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In 1598, at the height of the Spanish Inquisition, New Mexico became Spains northernmost New World colony. The censures of the Catholic Church reached all the way to Santa Fe, where in the mid-1660s, Doa Teresa Aguilera y Roche, the wife of New Mexico governor Bernardo Lpez de Mendizbal, came under the Inquisitions scrutiny. She and her husband were tried in Mexico City for the crime of judaizante, the practice of Jewish rituals. Using the handwritten briefs that Doa Teresa prepared for her defense, as well as depositions by servants, ethnohistorian Frances Levine paints a remarkable portrait of daily life in seventeenth-century New Mexico. Doa Teresa Confronts the Spanish Inquisition also offers a rare glimpse into the intellectual and emotional life of an educated European woman at a particularly dangerous time in Spanish colonial history.
New Mexicos remoteness attracted crypto-Jews and conversos, Jews who practiced their faith behind a front of Roman Catholicism. But were Doa Teresa and her husband truly conversos? Or were the charges against them simply their enemies means of silencing political opposition? Doa Teresa had grown up in Italy and had lived in Colombia as the daughter of the governor of Cartagena. She was far better educated than most of the men in New Mexico. But education and prestige were no protection against persecution. The fine furnishings, fabrics, and tableware that Doa Teresa installed in the Palace of the Governors in Santa Fe made her an object of suspicion and jealousy, and her ability to read and write in several languages made her the target of outlandish claims.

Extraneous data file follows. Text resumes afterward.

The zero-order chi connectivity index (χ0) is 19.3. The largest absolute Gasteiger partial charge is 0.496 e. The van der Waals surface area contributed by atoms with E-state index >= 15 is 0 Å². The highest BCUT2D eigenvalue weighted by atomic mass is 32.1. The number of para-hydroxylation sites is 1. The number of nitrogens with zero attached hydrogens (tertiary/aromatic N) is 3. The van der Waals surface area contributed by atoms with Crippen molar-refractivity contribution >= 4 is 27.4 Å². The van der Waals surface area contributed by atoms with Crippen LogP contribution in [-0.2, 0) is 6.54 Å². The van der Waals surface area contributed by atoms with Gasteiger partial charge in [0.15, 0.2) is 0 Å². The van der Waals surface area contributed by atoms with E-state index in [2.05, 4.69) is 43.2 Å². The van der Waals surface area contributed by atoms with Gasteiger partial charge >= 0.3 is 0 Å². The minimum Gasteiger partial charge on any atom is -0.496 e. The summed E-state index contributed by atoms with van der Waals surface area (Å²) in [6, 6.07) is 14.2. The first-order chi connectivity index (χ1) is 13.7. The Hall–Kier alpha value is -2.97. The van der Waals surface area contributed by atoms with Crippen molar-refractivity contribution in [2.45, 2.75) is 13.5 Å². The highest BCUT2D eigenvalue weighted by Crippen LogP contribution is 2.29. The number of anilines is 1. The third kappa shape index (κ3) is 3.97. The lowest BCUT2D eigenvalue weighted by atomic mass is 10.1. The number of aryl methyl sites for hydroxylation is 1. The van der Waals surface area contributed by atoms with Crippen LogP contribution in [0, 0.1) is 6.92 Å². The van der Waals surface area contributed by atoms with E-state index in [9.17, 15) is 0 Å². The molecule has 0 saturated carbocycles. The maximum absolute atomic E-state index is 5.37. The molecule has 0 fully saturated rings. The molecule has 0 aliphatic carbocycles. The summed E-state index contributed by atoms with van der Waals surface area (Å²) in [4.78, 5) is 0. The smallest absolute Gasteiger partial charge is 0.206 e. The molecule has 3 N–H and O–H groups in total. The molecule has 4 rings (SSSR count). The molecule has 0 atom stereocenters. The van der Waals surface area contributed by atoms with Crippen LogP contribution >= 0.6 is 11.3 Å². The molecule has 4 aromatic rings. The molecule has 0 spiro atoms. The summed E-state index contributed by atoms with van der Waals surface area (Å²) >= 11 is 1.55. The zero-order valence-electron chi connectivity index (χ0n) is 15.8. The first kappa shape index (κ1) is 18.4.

Doa Teresa Confronts the Spanish Inquisition uncovers issues that resonate today: conflicts between religious and secular authority; the weight of evidence versus hearsay in court. Doa Teresas voiceset in the context of the history of the Inquisitionis a powerful addition to the memory of that time.
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